The Austin EB-1 visa attorney of Lyttle Law Firm are recognized leaders in immigration law. We are committed to helping foreign nationals obtain employment-based visas to work and live in the United States. Our firm provides premier legal representation to immigration clients in Austin and San Antonio, as well as throughout Texas and the country.
Employment-based (EB) visas are issued to approximately 140,000 qualified applicants each year. Like the H1B, EB visas are available to eligible beneficiaries who have the “dual intent” of working and immigrating to the United States. Other nonimmigrant visas prohibit the visa holder from receiving employment or remaining in the U.S. to obtain legal permanent resident status. To qualify for an EB visa, the applicant’s prospective employer must have already received an approved labor certification application from the Department of Labor. The petitioning applicant or employer can then file an Immigrant Petition for Alien Worker, Form I-140, for the proper employment-based category. EB visas are divided into five preference categories based on priority. EB-1 visas for “priority workers” receive first preference.
EB-1 visas are further divided into three subcategories for applicants that have an extraordinary ability, are outstanding professors or researchers, or multinational executives or managers. Each category requires proof of certain requirements. EB-1A visas, for example require demonstration of an “extraordinary ability” in the sciences, arts, education, business, or athletics. Those who have achieved national or international acclaim for their talent do not require a specific job offer from a sponsoring employer. They may file their own I-140 petitions to live and work in the United States. But EB-1A applicants must prove their extraordinary ability through awards such as an Oscar, Pulitzer, or Olympic Medal. Eligible applicants may also provide other forms of evidence demonstrating extraordinary ability or widespread recognition in a field of expertise.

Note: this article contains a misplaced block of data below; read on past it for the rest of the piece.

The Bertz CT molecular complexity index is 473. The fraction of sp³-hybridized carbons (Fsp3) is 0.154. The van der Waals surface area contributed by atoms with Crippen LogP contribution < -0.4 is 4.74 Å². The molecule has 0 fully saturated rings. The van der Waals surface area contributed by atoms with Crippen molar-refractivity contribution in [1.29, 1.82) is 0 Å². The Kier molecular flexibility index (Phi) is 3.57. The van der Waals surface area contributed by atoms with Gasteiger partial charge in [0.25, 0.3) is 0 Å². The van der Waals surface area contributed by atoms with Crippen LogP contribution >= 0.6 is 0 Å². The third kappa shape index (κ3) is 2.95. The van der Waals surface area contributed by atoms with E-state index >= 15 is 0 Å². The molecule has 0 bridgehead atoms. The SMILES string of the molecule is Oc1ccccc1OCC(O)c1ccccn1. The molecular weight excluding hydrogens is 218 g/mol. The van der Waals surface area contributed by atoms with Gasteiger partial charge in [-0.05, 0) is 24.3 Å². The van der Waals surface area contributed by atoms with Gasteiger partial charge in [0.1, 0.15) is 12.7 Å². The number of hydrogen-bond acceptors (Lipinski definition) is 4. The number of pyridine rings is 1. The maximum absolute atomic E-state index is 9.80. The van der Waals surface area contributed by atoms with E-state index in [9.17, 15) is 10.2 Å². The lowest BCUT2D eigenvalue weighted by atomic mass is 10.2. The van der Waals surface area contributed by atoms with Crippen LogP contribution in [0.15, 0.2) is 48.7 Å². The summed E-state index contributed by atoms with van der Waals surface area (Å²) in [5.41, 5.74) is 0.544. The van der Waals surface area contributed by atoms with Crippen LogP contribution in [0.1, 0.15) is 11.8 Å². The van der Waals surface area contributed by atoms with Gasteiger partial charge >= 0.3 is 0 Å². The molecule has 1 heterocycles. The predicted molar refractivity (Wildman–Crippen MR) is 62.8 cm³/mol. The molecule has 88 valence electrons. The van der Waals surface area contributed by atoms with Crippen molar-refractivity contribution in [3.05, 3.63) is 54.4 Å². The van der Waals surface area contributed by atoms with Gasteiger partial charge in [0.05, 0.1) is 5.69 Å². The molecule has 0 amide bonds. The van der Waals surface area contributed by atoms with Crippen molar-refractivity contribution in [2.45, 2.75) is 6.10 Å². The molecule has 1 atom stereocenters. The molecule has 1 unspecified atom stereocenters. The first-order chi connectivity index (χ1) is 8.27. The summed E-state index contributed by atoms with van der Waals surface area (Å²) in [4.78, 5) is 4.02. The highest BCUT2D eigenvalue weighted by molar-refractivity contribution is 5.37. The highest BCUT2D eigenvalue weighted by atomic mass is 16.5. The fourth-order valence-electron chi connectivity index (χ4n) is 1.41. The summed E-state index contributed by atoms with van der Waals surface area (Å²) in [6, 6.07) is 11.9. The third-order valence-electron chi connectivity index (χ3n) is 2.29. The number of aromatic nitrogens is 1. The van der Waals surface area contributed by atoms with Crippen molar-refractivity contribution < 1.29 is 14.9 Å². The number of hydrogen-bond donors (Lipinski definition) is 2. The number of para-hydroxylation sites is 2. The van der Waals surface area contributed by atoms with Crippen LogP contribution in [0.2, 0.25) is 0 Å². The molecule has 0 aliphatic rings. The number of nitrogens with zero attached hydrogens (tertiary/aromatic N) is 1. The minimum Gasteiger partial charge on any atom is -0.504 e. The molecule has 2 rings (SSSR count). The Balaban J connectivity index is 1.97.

EB-1B visa applicants must demonstrate international recognition for their outstanding achievements in a particular academic field. Qualifying professors and researchers must have a minimum of three years’ experience teaching or researching in a specific academic area and show that they are entering the U.S. to pursue tenure, tenure track teaching, or a comparable research position at a university or institution of higher learning. Evidence proving that a person is an “outstanding professor or researcher” may include a major prize or award for achievement, membership in a particular association, articles in professional publications about the applicant’s work, and original scientific or scholarly research contributions in a particular academic field.
EB-1B and EB-1C visas both require that a prospective employer provide a job offer and file an Immigrant Petition for Alien Worker with the U.S. Citizenship and Immigration Service. EB-1C visas are reserved for “multinational managers or executive” employed for at least three years by an overseas affiliate, parent, subsidiary, or branch of the sponsoring employer or for at least one year by a U.S. firm or corporation. In addition managerial or executive status, applicants must show that they are entering the U.S. to continue employment in the sponsoring firm or organization. Petitioning U.S. employers must demonstrate that they have been conducting business operations for at least one year as an affiliate, subsidiary, or legal entity that employs the applicant abroad.
If you need help obtaining an employment-based visa, contact the experienced Austin EB-1 visa lawyer at Lyttle Law Firm today. Attorney Daniella Lyttle provide dedicated representation to international employers and visa applicants in Texas and elsewhere. Whether you require assistance filing a Labor Certification Application or Immigrant Petition for a prospective EB-1 applicant, we are here to help. Our firm has provided excellent legal service to priority workers and other employment-based visa applicants for years. Even if you do not qualify for an EB-1 visa, we can help you find the appropriate solution for your immigration needs. To schedule a confidential consultation, call us at (512) 215-5225 or contact us online. We look forward to hearing from you.